Hollywood: The Oral History
- By Jeanine Basinger and Sam Wasson
- 768 pp.
- Reviewed by Bob Duffy
- December 5, 2022
A chatty, affectionate ode to Tinseltown.
“HOO-ray for HOLLY-wood” rings out like cathedral bells in the familiar Johnny Mercer tune. Now make way for Hollywood: The Oral History, which lumbers in like a heavy-duty print encore to that musical chestnut, ushering in a cavalcade of filmland’s dream-makers celebrating the lineage and artistry of American popular film. And it’s all thanks to the voluminous archives of the American Film Institute (AFI).
For the most part, this treasury of oral snippets — culled from the AFI’s public programs over the last half-century or so — focuses on what’s arguably the studio system’s Golden Age, from the 1930s into the 1950s. There’s also some coverage (though not a lot) of the great achievements of the silent era and of the last 60 years, too, including both traditionally crafted films and CGI-fortified blockbusters.
A massive volume, this, assembled by venerable film historians Jeanine Basinger and Sam Wasson (Janet Maslin has called the latter “one of the great chroniclers of Hollywood lore”). The two editors line up enough captivating, firsthand insights to satisfy both the random chapter-dipper and the voracious film enthusiast.
But don’t expect detailed criticism; the revelations are mostly anecdotal and tersely analytical. The individual voices — nearly 400 of them, with most piping up in multiple appearances — come from actors and actresses, directors, screenwriters, film editors, directors of photography, producers, studio execs, and an impressive array of behind-the-camera contributors. Both the renowned and the lesser known speak in these pages, occasionally at some length (Charlton Heston, rest in peace).
For this reader, the book delivered a thrilling aural immediacy as these hands-on craftspeople describe the big-screen worlds they’ve created and the professional ecosystem they inhabit(ed). The tone is frequently funny and sometimes gossipy, but it’s consistently trenchant, evocative, and revealing. One instance: the extended exchange among the half-dozen pros who describe the years-long vagaries of making “Gone with the Wind” (1939), that gorgeous potboiler.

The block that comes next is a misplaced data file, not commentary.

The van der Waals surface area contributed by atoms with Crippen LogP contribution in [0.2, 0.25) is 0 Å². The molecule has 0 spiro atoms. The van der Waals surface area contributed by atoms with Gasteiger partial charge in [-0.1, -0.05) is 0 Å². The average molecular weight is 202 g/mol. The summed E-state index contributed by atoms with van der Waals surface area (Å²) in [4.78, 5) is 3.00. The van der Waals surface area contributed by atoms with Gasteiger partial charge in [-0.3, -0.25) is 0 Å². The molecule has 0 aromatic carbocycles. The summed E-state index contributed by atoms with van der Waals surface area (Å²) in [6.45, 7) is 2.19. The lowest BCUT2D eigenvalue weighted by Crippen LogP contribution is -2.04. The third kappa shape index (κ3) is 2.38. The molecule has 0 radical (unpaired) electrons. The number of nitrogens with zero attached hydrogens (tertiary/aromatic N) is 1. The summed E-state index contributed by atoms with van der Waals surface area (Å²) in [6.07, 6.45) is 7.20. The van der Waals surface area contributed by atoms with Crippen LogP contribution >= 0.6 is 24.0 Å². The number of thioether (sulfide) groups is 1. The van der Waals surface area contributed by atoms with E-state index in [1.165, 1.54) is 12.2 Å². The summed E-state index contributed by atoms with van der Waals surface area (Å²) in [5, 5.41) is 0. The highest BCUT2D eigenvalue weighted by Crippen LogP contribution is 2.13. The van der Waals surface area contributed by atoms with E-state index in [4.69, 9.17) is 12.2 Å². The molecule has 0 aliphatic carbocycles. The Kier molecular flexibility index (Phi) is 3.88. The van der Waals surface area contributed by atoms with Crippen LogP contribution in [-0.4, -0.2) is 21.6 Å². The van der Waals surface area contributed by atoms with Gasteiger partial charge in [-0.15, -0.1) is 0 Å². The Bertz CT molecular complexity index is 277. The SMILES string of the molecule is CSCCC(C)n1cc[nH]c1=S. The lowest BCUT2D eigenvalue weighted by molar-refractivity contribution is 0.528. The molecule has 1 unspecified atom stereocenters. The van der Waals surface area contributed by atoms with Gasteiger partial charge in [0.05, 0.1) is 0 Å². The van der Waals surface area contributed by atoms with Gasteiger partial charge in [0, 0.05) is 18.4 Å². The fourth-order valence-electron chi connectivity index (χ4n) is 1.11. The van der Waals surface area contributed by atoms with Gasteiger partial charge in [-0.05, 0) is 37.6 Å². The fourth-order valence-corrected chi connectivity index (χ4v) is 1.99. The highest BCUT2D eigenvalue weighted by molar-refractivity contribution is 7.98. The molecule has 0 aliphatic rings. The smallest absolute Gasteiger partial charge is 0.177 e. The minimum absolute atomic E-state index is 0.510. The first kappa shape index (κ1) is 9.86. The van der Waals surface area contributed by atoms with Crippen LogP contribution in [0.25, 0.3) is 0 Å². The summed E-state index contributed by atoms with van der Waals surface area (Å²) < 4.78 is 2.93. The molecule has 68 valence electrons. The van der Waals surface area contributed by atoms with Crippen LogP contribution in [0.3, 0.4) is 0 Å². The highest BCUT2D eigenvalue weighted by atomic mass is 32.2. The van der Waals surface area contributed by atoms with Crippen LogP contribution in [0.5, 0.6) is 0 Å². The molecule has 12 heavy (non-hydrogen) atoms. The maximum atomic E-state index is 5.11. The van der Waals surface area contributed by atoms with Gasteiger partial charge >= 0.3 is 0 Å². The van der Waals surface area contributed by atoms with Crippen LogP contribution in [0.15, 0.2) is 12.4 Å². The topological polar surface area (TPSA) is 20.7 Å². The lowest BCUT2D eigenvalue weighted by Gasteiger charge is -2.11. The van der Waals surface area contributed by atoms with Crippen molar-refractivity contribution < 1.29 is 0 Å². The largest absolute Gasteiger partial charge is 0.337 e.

Among the directors we hear from are Robert Altman, Mel Brooks, Frank Capra, George Cukor, Clint Eastwood, Blake Edwards, Nora Ephron, Sam Fuller, Howard Hawks, Ron Howard, John Huston, Fritz Lang, David Lean, Spike Lee, Penny Marshall, Leo McCarey, Mike Nichols, Jordan Peele, Sydney Pollack, Rob Reiner, Martin Scorsese, Steven Spielberg, King Vidor, Raoul Walsh, Billy Wilder, and William Wyler. The roster may seem long, but at least twice as many directors weigh in as the remarkable crew cited above in my stab at not leaving any truly deserving ones out. You’ll see how far I’ve fallen short if you dig into the book.
For fans of classic movies, there’s a big bonus in these recollections — especially those from the old-timers. They often invoke the work of the pioneering luminaries who’ve passed on before them: Chaplin, Ford, Hitchcock, Keaton, Lubitsch, Sturges, and Welles.
So, too, with the actors who participate, including a passel of icons: Henry Fonda, Olivia De Havilland, Bette Davis, Gene Kelly, Gregory Peck, and Fay Wray. Also present is a boatload of writers, cinematographers, producers, and even a few critics. It’s a stirring triumph of reminiscence, with more than a few surprises slipped in. To wit: the two prominent apostates — each a storied Golden Age director — who comment on Orson Welles (“a very boring person,” says one; “Citizen Kane…I never could understand what the whole thing was about” replies the other).
There’s also a remarkable colloquy among actors Bruce Dern, Jack Nicholson, and Dennis Hopper, joined by low-budget maestro Roger Corman (“Swamp Women,” “Attack of the Crab Monsters,” “The Wild Angels,” plus many other drive-in classics). Two of the three actors broke into the business via Corman’s shoestring features, as did several directors quoted in the book. You can almost see Dern’s grinning spasm of faint praise for Corman’s low-budget ethos as he offers this assessment of the genre:
“You knew you were going to be ripped off by everybody. The gaffers knew it, and the prop people knew it, and the electricians knew it…[even] Roger knew it.”
Corman agrees. Then Hopper, presumably by way of defending his mentor, adds, “Corman, if he trusted you, he would give you film and let you go out and shoot on weekends, second-unit stuff. He wouldn’t pay you but he’d give you the camera.”
And then, maybe, you might imagine Hopper leaning back, blowing out a narrow cylinder of fragrant smoke, and saying, “Those were the days, man…know what I mean?”
We get it, man.
Bob Duffy, a retired ad executive and a former college instructor, is a writer/reviewer and a lifelong student of the movies.